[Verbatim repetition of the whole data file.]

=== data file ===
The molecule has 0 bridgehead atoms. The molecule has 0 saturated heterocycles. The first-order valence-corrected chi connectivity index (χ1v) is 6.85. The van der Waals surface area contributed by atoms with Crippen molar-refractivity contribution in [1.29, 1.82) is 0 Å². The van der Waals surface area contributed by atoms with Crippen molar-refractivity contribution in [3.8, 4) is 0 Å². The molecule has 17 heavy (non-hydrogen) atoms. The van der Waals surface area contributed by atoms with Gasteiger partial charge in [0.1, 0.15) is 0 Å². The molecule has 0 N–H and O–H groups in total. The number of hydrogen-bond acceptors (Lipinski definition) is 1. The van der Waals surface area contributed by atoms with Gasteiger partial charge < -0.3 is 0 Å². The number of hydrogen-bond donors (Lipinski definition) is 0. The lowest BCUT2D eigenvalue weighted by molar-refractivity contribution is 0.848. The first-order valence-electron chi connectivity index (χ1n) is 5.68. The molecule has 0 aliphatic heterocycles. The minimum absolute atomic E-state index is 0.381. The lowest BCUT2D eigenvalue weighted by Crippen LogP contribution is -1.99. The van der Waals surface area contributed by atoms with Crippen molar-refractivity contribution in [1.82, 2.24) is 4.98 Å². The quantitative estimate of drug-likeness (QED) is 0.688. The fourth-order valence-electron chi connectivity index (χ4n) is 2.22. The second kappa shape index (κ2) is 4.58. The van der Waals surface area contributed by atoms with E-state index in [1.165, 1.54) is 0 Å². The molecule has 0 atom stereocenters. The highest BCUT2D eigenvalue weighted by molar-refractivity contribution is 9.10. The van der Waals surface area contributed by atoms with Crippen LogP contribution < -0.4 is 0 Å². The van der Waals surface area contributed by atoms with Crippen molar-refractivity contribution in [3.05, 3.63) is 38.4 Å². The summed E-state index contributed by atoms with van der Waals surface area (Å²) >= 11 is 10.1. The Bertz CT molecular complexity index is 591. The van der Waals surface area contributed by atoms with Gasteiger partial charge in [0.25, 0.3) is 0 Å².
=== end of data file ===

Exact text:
The molecule has 0 bridgehead atoms. The molecule has 0 saturated heterocycles. The first-order valence-corrected chi connectivity index (χ1v) is 6.85. The van der Waals surface area contributed by atoms with Crippen molar-refractivity contribution in [1.29, 1.82) is 0 Å². The van der Waals surface area contributed by atoms with Crippen molar-refractivity contribution in [3.8, 4) is 0 Å². The molecule has 17 heavy (non-hydrogen) atoms. The van der Waals surface area contributed by atoms with Gasteiger partial charge in [0.1, 0.15) is 0 Å². The molecule has 0 N–H and O–H groups in total. The number of hydrogen-bond acceptors (Lipinski definition) is 1. The van der Waals surface area contributed by atoms with Gasteiger partial charge < -0.3 is 0 Å². The number of hydrogen-bond donors (Lipinski definition) is 0. The lowest BCUT2D eigenvalue weighted by molar-refractivity contribution is 0.848. The first-order valence-electron chi connectivity index (χ1n) is 5.68. The molecule has 0 aliphatic heterocycles. The minimum absolute atomic E-state index is 0.381. The lowest BCUT2D eigenvalue weighted by Crippen LogP contribution is -1.99. The van der Waals surface area contributed by atoms with Crippen molar-refractivity contribution in [1.82, 2.24) is 4.98 Å². The quantitative estimate of drug-likeness (QED) is 0.688. The fourth-order valence-electron chi connectivity index (χ4n) is 2.22. The second kappa shape index (κ2) is 4.58. The van der Waals surface area contributed by atoms with E-state index in [1.165, 1.54) is 0 Å². The molecule has 0 atom stereocenters. The highest BCUT2D eigenvalue weighted by molar-refractivity contribution is 9.10. The van der Waals surface area contributed by atoms with Crippen LogP contribution < -0.4 is 0 Å². The van der Waals surface area contributed by atoms with Crippen molar-refractivity contribution in [3.05, 3.63) is 38.4 Å². The summed E-state index contributed by atoms with van der Waals surface area (Å²) >= 11 is 10.1. The Bertz CT molecular complexity index is 591. The van der Waals surface area contributed by atoms with Gasteiger partial charge in [0.25, 0.3) is 0 Å².